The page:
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Why Study Nature?

Those new to a Charlotte Mason style education may wonder why the words "Nature Study" are so often used in connection with her work. What is Nature Study? What is Natural History? Why is it important? How does the study of nature, or Natural History, connect to Science?

What is Nature Study? What is Natural History?

Nature Study, according to Merriam-Webster, is "a study of the objects and phenomena of nature, usually on an amateur or superficial basis", but it can be a difficult phrase to define. Among Charlotte Mason circles, it is known as the study of the natural living world, specifically to the observation of it through object lessons, outdoor walks and other activities which allow children to see and connect with it. Children observe nature in its natural setting or in its natural form and record their observations in a nature sketchbook or other type of notebook.

From "How to Best Study Nature":

"Its aim is to bring the child into direct relation with facts, to lead him from the abstract to the concrete, and to stimulate him to investigate phenomena for himself. This is to promote that process of self-instruction which is the basis of all true education" (Medd).

Nature Study was also a popular educational movement in the late 1800s and early 1900s which carried with it the hope that it would encourage children to take a greater interest in caring for Earth. In "What Early 20th Century Nature Study Can Teach Us", "The nature study movement in the United States reached its zenith at the turn of the 19th century. Its adherents believed nature could be studied to discover scientific truths and to create within students affection for nature and an understanding of nature’s ability to bring joy in an industrialized world. Further, nature study pedagogy stressed the importance of knowing “the nature encountered in students’ day-to-day lives” and that such knowledge would result in concern for nature which would result in greater interest in conservation" (Lorsbach and Jinks).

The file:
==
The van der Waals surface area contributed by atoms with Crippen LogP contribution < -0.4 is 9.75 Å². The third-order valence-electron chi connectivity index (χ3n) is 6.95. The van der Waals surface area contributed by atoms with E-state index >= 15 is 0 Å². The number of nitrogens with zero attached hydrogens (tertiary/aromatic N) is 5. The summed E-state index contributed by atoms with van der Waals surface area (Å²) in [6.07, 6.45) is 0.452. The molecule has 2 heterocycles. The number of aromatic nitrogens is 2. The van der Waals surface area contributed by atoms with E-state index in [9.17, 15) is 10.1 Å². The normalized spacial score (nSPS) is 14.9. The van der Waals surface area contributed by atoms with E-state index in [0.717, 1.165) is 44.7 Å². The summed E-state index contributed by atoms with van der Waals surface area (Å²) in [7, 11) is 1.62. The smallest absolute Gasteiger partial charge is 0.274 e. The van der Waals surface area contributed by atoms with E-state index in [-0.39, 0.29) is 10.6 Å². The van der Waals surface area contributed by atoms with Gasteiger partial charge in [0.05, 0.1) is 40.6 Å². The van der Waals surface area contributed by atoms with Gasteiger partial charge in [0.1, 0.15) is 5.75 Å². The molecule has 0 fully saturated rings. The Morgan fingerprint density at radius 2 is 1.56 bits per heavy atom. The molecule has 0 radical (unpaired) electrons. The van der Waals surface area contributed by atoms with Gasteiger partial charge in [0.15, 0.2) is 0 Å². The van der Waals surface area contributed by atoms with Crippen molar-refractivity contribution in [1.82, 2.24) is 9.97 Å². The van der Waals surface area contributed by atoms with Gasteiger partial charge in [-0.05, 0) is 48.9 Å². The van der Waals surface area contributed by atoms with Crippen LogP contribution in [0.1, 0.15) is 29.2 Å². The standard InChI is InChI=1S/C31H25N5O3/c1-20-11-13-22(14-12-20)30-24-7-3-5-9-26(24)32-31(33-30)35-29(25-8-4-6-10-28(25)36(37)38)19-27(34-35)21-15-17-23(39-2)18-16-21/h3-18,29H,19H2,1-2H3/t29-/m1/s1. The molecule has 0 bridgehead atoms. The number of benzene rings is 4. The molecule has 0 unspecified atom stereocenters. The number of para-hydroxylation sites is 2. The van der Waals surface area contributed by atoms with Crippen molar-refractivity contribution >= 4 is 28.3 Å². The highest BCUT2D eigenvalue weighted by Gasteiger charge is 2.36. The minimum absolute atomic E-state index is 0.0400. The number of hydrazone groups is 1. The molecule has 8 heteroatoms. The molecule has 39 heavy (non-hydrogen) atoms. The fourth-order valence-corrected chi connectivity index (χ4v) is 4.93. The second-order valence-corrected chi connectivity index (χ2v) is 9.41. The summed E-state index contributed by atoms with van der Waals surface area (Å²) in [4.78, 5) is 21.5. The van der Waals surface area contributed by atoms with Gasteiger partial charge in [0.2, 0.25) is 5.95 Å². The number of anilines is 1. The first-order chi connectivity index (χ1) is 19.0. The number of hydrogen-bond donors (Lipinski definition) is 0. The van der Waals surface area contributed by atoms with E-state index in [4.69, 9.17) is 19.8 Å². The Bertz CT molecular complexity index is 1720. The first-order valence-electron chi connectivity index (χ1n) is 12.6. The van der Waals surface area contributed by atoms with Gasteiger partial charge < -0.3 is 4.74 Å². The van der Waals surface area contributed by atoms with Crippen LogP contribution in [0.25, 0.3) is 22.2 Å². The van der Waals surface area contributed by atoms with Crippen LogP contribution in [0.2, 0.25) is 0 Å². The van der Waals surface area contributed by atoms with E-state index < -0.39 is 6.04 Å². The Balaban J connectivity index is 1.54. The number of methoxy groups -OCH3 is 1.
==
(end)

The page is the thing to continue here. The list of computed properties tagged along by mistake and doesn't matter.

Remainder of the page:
Natural History is "the study of natural objects especially in the field from an amateur or popular point of view" (Merriam-Webster). Natural History includes ecology. Its focus is the study of objects in their natural setting. As you can see, both Nature Study and Natural History are almost the same. In fact, in Charlotte Mason circles they are often used interchangeably.

Importantly, a category of living books of and by scientists and naturalists, especially those who have made a significant study of some aspect of the natural world, from which students read, study and learn should be added to Natural History. Their work can inspire students as well as provide them with the proper language of that which is studied.

Why is it Important?

G. Dowton from the Parents' Review "The Charm of Nature Study" gives us several reasons.

1. A reverence for the natural world and for life.

"The secret of having reverence in all branches of Nature Study lies in reverence for Life in any shape or form."

2. The study of nature calls on and builds a child's skills in attention, discrimination and classification.

"Let us consider for a moment what unequalled training the child naturalist is getting for any study or calling-the powers of attention and concentration, of discrimination and patient pursuit, and growing parallel with his growth, what will they not fit him for?"